The most transparently obvious way of displaying liberal bias is to take an issue like an abortion, and suggest the conservative side is extreme, while describing the liberal, abortion-on-demand side without a label, as reasonable, almost non-ideological. Newsweek's that obvious in this week's issue, carrying the headline:
Reality Check for 'Roe'
With the hard right hoping for reversal, the black-and-white war over abortion finds itself immersed in shades of gray.
But where is the "hard left" that's so extreme they would abort a baby that was mistakenly born alive? Even as they claim the abortion debate is more ambiguous than either side would like, reporters Evan Thomas and Martha Brant are still displaying their labeling imbalance:
The hard-line anti-abortion crusaders may be disappointed by the legal realities, at least in the short term. At the same time, the pro-abortion-rights interest groups are just beginning to grapple with an uncomfortable truth: that many of the million-odd women who have abortions every year are deeply troubled, if not guilt-ridden.
There's more labeling imbalance, as "conservative legal strategists" suggest South Dakota's new anti-abortion law won't win over the Supreme Court, while:
...the pro-abortion-rights groups are still partly in denial. Last month William Saletan of Slate, the online magazine, wrote an op-ed piece in The New York Times that has set off a buzz of controversy. "It's bad to kill a fetus," wrote Saletan. "You can't eliminate the moral question by ignoring it." But Nancy Keenan, the new president of NARAL, throws up her hands at Saletan's characterization of abortion as "bad," and exclaims, "There it is again! Judgment!"
Even at the story's end, as a "liberal" label surfaces, it's not directed at the abortion advocates, who are merely "old-line" (not "hard-line") believers:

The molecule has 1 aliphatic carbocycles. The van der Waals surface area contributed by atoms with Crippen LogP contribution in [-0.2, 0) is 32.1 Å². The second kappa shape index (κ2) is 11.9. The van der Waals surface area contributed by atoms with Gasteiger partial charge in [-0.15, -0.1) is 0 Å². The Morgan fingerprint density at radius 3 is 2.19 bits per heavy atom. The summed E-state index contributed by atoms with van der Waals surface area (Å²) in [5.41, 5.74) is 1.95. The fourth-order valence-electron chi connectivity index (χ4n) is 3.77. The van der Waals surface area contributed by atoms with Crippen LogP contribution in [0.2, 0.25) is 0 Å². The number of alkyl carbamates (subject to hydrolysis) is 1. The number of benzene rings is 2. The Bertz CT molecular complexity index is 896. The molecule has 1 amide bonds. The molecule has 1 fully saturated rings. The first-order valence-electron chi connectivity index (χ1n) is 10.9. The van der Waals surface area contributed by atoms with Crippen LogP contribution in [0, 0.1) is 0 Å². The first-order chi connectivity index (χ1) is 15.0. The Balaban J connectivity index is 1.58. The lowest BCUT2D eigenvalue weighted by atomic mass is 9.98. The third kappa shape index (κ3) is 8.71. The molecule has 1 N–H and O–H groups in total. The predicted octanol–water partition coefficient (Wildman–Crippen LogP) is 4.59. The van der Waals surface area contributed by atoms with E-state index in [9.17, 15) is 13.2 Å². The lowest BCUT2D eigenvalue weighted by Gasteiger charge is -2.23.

This week [Frances] Kissling and the Center for American Progress, a liberal think tank, are hosting an unusual summit meeting in Washington between old-line true believers and middle-of-the-roaders.
It may be that leftist media-watch groups will complain about this article, too, especially the first line:
At first glance, it appeared that the forces of the pro-life movement were on the march last week. The U.S. Supreme Court agreed to hear a case on partial-birth abortions...
You can just imagine the outrage over an "objective" publication like Newsweek using the word "pro-life" and using "partial-birth abortion" without the perennial dismissive modifiers, or even quotation marks. (In fact, that may have spurred the headline writers to go for the "hard right" label.) But it's rather clear as you read through the piece that the writers are rooting for the liberal side, although I'm guessing they felt that this was a pretty tough piece for the "pro-choice" side (they use that old label, too).
You might not want to read the way the abortion clinics try to persuade their clients they're not bad people as they consent to their child's destruction:
A growing number of clinics are coming up with coping strategies. At her Pittsburgh clinic, Claire Keyes encourages patients to write their feelings on a paper heart that she later tacks to the waiting-room wall. "I love you even though I know in my heart I can't keep you," reads one of about a thousand hearts, which have now overflowed into binders. Keyes gives each patient a polished semiprecious stone to imbue with whatever meaning she wants. The two clinics that permit late-term abortions let their patients hold the fetus in a blanket.
Brent Bozell wrote that up a while back when it was celebrated in Glamour magazine.
Newsweek is that same magazine which carried this bizarre quote that earned the magazine a prominent place in our review of the first ten years of the MRC in 1997:
"Sadly, many home remedies could damage a fetus instead of kill it."
-- Newsweek Senior Editor Melinda Beck on self-performed abortions, July 17, 1989 issue.